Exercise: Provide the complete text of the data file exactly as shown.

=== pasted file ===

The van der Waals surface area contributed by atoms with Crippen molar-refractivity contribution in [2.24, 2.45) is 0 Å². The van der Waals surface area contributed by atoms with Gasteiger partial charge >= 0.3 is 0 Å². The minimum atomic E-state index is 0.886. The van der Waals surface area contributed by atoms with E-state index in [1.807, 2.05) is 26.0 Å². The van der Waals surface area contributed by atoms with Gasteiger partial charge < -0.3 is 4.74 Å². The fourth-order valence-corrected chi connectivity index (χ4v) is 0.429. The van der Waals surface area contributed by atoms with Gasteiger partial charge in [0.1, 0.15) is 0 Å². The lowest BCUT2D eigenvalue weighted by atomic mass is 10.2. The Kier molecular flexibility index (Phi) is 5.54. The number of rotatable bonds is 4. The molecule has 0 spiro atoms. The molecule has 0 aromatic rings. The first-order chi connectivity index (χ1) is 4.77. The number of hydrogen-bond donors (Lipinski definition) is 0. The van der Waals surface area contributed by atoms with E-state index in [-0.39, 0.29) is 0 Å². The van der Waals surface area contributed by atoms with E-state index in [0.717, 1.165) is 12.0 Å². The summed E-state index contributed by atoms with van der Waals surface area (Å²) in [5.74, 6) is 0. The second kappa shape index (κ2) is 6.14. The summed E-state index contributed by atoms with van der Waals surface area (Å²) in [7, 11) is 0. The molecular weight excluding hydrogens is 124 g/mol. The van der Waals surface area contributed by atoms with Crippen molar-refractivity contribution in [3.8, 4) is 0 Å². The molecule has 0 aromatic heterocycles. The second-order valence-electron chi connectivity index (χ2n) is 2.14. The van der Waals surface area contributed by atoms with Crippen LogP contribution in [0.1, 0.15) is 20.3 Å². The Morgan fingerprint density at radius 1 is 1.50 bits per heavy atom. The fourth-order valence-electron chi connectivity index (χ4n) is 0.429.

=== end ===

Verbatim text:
The van der Waals surface area contributed by atoms with Crippen molar-refractivity contribution in [2.24, 2.45) is 0 Å². The van der Waals surface area contributed by atoms with Gasteiger partial charge >= 0.3 is 0 Å². The minimum atomic E-state index is 0.886. The van der Waals surface area contributed by atoms with E-state index in [1.807, 2.05) is 26.0 Å². The van der Waals surface area contributed by atoms with Gasteiger partial charge < -0.3 is 4.74 Å². The fourth-order valence-corrected chi connectivity index (χ4v) is 0.429. The van der Waals surface area contributed by atoms with Gasteiger partial charge in [0.1, 0.15) is 0 Å². The lowest BCUT2D eigenvalue weighted by atomic mass is 10.2. The Kier molecular flexibility index (Phi) is 5.54. The number of rotatable bonds is 4. The molecule has 0 spiro atoms. The molecule has 0 aromatic rings. The first-order chi connectivity index (χ1) is 4.77. The number of hydrogen-bond donors (Lipinski definition) is 0. The van der Waals surface area contributed by atoms with E-state index in [-0.39, 0.29) is 0 Å². The van der Waals surface area contributed by atoms with E-state index in [0.717, 1.165) is 12.0 Å². The summed E-state index contributed by atoms with van der Waals surface area (Å²) in [5.74, 6) is 0. The second kappa shape index (κ2) is 6.14. The summed E-state index contributed by atoms with van der Waals surface area (Å²) in [7, 11) is 0. The molecular weight excluding hydrogens is 124 g/mol. The van der Waals surface area contributed by atoms with Crippen molar-refractivity contribution in [3.8, 4) is 0 Å². The molecule has 0 aromatic heterocycles. The second-order valence-electron chi connectivity index (χ2n) is 2.14. The van der Waals surface area contributed by atoms with Crippen LogP contribution in [0.1, 0.15) is 20.3 Å². The Morgan fingerprint density at radius 1 is 1.50 bits per heavy atom. The fourth-order valence-electron chi connectivity index (χ4n) is 0.429.